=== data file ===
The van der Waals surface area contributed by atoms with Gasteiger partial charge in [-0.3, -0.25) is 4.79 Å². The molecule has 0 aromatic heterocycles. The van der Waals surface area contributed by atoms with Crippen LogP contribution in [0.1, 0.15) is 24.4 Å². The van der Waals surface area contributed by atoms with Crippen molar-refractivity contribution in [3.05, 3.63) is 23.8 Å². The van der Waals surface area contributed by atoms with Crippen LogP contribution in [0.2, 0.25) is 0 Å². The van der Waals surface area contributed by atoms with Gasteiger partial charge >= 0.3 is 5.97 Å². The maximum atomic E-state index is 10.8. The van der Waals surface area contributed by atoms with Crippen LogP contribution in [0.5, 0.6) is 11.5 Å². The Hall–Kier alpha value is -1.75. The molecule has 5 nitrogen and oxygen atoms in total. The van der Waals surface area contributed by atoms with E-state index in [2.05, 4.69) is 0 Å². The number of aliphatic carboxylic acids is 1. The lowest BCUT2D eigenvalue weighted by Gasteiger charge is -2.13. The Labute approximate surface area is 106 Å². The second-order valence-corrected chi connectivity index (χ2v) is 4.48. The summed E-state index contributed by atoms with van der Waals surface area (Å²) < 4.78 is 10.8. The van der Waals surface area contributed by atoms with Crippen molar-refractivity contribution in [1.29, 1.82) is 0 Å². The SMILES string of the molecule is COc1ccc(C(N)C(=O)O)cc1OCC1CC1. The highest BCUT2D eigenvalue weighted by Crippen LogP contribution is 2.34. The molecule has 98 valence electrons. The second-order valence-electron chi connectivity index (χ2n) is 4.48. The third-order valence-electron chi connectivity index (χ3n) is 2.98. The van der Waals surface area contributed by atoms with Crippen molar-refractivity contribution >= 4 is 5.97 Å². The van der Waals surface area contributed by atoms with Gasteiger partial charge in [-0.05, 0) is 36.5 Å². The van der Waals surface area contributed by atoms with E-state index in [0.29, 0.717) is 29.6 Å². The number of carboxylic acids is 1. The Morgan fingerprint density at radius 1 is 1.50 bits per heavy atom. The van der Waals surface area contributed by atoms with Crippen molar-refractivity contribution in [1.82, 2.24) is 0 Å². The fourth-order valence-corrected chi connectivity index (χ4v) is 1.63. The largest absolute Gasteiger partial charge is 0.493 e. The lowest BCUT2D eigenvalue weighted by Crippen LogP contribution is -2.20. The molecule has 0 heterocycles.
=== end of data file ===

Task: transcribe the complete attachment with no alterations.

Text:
The van der Waals surface area contributed by atoms with Gasteiger partial charge in [-0.3, -0.25) is 4.79 Å². The molecule has 0 aromatic heterocycles. The van der Waals surface area contributed by atoms with Crippen LogP contribution in [0.1, 0.15) is 24.4 Å². The van der Waals surface area contributed by atoms with Crippen molar-refractivity contribution in [3.05, 3.63) is 23.8 Å². The van der Waals surface area contributed by atoms with Crippen LogP contribution in [0.2, 0.25) is 0 Å². The van der Waals surface area contributed by atoms with Gasteiger partial charge >= 0.3 is 5.97 Å². The maximum atomic E-state index is 10.8. The van der Waals surface area contributed by atoms with Crippen LogP contribution in [0.5, 0.6) is 11.5 Å². The Hall–Kier alpha value is -1.75. The molecule has 5 nitrogen and oxygen atoms in total. The van der Waals surface area contributed by atoms with E-state index in [2.05, 4.69) is 0 Å². The number of aliphatic carboxylic acids is 1. The lowest BCUT2D eigenvalue weighted by Gasteiger charge is -2.13. The Labute approximate surface area is 106 Å². The second-order valence-corrected chi connectivity index (χ2v) is 4.48. The summed E-state index contributed by atoms with van der Waals surface area (Å²) < 4.78 is 10.8. The van der Waals surface area contributed by atoms with Crippen molar-refractivity contribution in [1.29, 1.82) is 0 Å². The SMILES string of the molecule is COc1ccc(C(N)C(=O)O)cc1OCC1CC1. The highest BCUT2D eigenvalue weighted by Crippen LogP contribution is 2.34. The molecule has 98 valence electrons. The second-order valence-electron chi connectivity index (χ2n) is 4.48. The third-order valence-electron chi connectivity index (χ3n) is 2.98. The van der Waals surface area contributed by atoms with Crippen molar-refractivity contribution >= 4 is 5.97 Å². The van der Waals surface area contributed by atoms with Gasteiger partial charge in [-0.05, 0) is 36.5 Å². The van der Waals surface area contributed by atoms with E-state index in [0.29, 0.717) is 29.6 Å². The number of carboxylic acids is 1. The Morgan fingerprint density at radius 1 is 1.50 bits per heavy atom. The van der Waals surface area contributed by atoms with Crippen molar-refractivity contribution in [1.82, 2.24) is 0 Å². The fourth-order valence-corrected chi connectivity index (χ4v) is 1.63. The largest absolute Gasteiger partial charge is 0.493 e. The lowest BCUT2D eigenvalue weighted by Crippen LogP contribution is -2.20. The molecule has 0 heterocycles.